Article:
Don't Miss

Norfolk's waterfront maritime attractions: At the Nauticus, the National Maritime Center, the main attractions include Nauticus, a hands-on ocean-related science and technology center, and battleship U.S.S. Wisconsin, one of the last battleships built by the U.S. Navy; it earned five battle stars during World War II and is docked adjacent to the center. Inside Nauticus, there's also the Hampton Roads Naval Museum, focusing on all things naval. Nearby on the waterfront is the Armed Forces Memorial (look for the large American flag) which features poignant letters, cast in bronze, from soldiers who did not make it back from battle. Take the two-hour Victory Rover Naval Base Cruises to see the world's largest Naval facility; the narrated cruise goes past aircraft carriers, nuclear subs and guided missile cruisers. Tickets are available at Nauticus or buy a combo with Nauticus admission. (One Waterside Drive; 757-627-7406)

Another fascinating military-oriented museum is the Douglas MacArthur Memorial, which features exhibits and artifacts from the Spanish American War, World Wars I and II, the occupation of Japan and the Korean War. Open Monday - Saturday 11 a.m. - 5 p.m., Sunday 11 a.m. - 5 p.m. (MacArthur Square, 421 E. City Hall Avenue; 757-441-2965)

Tour historic Norfolk on foot via Journey to Freedom, Hampton Roads' Cannonball Trail and the Underground Railroad. It begins at 401 Freemason Street and winds through the city, pointing out some 40 points of historic interest.

The Chrysler Museum of Art is the city's art showplace, featuring permanent exhibitions of American and European masterpieces along with collections of decorative arts and glass. It's in the historic Ghent neighborhood. Open Wednesday 10 a.m. - 9 p.m., Thursday - Saturday 10 a.m. - 5 p.m., Sunday noon - 5 p.m. (245 W. Olney Road; 757-664-6200)

Shopping fanatics should head to Norfolk's premier mall -- MacArthur Center -- right downtown and featuring some 140 stores (including more than 50 not found anywhere else in the area) anchored by Nordstrom's and Dillard's, movie theaters and restaurants. Open 10 a.m. – 9 p.m. (300 Monticello Ave.; 757-627-6000)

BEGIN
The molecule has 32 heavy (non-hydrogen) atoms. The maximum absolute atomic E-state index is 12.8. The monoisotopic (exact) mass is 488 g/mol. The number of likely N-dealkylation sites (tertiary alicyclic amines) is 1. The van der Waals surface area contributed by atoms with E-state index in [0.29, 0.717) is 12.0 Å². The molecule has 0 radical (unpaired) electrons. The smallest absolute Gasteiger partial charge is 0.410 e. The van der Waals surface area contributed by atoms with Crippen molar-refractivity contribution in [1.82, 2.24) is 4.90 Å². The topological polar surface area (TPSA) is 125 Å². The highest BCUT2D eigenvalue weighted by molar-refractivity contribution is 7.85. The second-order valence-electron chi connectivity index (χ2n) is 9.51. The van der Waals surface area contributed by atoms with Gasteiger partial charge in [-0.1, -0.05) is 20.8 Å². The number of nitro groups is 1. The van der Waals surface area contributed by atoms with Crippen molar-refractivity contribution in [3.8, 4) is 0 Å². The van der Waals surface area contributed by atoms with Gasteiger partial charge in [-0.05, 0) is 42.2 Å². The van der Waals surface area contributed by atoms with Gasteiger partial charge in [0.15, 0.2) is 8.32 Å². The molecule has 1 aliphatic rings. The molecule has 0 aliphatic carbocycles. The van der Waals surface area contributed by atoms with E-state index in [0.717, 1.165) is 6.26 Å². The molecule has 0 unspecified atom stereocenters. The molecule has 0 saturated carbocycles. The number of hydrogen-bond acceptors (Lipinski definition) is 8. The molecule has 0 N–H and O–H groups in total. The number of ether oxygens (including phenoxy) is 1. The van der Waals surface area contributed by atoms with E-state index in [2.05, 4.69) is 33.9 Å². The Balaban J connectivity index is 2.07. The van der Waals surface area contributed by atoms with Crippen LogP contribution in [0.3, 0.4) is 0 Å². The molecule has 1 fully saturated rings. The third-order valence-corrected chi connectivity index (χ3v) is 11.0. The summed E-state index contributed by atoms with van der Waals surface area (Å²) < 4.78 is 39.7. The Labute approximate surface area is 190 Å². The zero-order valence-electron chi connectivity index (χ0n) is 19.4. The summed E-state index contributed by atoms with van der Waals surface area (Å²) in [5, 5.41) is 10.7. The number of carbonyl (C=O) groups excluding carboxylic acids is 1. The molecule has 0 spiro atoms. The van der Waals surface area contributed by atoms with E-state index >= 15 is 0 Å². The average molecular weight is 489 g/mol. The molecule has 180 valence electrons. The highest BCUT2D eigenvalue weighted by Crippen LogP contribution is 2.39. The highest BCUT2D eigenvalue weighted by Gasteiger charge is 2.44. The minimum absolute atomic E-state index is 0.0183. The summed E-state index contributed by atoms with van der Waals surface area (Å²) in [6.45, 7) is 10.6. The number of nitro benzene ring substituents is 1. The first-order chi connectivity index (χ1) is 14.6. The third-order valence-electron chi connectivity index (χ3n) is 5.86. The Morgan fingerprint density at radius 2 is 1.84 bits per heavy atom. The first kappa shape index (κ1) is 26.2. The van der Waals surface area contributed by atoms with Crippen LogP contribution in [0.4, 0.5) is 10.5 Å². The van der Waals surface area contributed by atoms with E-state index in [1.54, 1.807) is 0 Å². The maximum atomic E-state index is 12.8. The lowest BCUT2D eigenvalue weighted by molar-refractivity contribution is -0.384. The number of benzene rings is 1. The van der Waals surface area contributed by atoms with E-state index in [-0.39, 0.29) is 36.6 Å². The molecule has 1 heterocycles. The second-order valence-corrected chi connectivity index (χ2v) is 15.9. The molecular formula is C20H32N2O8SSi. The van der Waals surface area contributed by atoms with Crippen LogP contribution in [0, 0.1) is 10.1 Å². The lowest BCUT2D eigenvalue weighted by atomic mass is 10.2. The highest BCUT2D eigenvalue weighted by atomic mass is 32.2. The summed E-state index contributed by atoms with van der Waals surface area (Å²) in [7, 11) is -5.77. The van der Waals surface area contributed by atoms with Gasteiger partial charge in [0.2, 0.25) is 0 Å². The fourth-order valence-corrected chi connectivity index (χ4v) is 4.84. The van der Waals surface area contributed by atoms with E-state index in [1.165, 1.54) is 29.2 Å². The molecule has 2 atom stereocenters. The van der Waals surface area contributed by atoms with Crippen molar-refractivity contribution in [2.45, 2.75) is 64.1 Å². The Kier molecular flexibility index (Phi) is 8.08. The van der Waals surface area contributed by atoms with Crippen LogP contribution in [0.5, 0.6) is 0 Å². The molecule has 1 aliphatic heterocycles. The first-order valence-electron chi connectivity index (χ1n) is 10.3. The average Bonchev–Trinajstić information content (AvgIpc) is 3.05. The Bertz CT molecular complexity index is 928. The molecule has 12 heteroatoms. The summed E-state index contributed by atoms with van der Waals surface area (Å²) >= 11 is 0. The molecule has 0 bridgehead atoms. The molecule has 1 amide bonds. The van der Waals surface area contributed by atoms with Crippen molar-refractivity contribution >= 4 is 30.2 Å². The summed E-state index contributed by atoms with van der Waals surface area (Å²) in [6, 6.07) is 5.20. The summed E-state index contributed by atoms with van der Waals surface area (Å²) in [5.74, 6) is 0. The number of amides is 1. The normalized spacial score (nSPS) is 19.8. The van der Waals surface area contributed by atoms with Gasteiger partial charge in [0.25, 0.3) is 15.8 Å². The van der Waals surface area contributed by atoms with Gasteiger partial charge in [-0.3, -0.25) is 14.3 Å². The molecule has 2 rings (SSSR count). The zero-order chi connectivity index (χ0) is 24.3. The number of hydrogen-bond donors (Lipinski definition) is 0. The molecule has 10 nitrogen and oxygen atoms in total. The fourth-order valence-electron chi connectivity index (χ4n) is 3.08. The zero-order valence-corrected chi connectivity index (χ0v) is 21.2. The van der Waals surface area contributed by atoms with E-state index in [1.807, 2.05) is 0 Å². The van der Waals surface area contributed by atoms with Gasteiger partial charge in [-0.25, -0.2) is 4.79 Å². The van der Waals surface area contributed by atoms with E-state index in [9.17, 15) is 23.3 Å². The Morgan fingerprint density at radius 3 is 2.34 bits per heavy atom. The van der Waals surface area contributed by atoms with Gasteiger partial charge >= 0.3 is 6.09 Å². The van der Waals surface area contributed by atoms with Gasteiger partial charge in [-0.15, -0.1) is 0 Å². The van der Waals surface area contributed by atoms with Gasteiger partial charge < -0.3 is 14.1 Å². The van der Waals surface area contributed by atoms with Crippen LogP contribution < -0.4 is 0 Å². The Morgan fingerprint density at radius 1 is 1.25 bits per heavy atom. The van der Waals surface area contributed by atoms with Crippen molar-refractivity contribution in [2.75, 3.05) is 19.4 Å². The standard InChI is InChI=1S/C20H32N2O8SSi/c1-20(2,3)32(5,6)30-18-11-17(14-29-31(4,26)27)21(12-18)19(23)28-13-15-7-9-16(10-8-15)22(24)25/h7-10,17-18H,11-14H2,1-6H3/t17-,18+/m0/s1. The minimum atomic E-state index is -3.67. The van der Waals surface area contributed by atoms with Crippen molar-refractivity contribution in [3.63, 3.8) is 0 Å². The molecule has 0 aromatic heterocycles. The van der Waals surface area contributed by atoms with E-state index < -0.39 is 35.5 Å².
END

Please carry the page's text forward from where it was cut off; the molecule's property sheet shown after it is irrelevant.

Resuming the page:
Ghent is Norfolk's arty, fashionable historic neighborhood, with plenty of boutiques, antique shops, restaurants and cafes. Drive there from the ship pier.

Catch a ballgame. The AAA Norfolk Tides is the Triple-A affiliate of the Baltimore Orioles, and a member of the International League.

Go for a sail on a three-masted ship. American Rover Tall Ship offers two- and three-hour narrated trips on schooner-style vessels. (333 Waterside Dr.; 757-627-7245) The Carrie B Showboat, a 19th-century riverboat, also offers an over-water expedition. (1238 Bay Street, Portsmouth; 945-609-4735)

Sun lovers should head to nearby Virginia Beach (a 20-minute drive) where there's a rollicking boardwalk (you can rent bikes and roller blades) and beach scene. Beyond beaches, key attractions in Virginia Beach include Virginia Marine Science Museum with its 800,000-gallon open-air ocean aquarium (717 General Booth Blvd., Virginia Beach; 757-385-7777); First Landing State Park, with some 2,888 acres of marshes, mosses, and forests plus 27 miles of hiking and cycling trails (2500 Shore Drive, Virginia Beach; 757-412-2300); and, for new-agers, the programs and a fabulous book/gift shop at Association for Research and Enlightenment, devoted to the study of Edgar Cayce, a major 20th-century psychic. (215 67th St., Virginia Beach; 800-333-4499/ 757-428-3588)

Take a drive over the Chesapeake Bay Bridge Tunnel. The 17.6-mile span connects Virginia with the Eastern Shore. The views are fabulous -- it's a great place for birdwatching, as well -- and there are numerous scenic pull-offs.

Seek history, tourist-style. Historic Colonial Williamsburg is just 45 minutes away; this living history museum features a view of American life from 1699 to 1780 and encompasses more than 500 buildings, homes, trade shops and taverns. (E. Francis St., Williamsburg; 757-229-1000/ 800-447-8679) Also near the city of Williamsburg is the fabulous Busch Gardens, a European-themed theme park with main stage productions and some 35 rides. (One Busch Gardens Blvd.; 800-343-7946)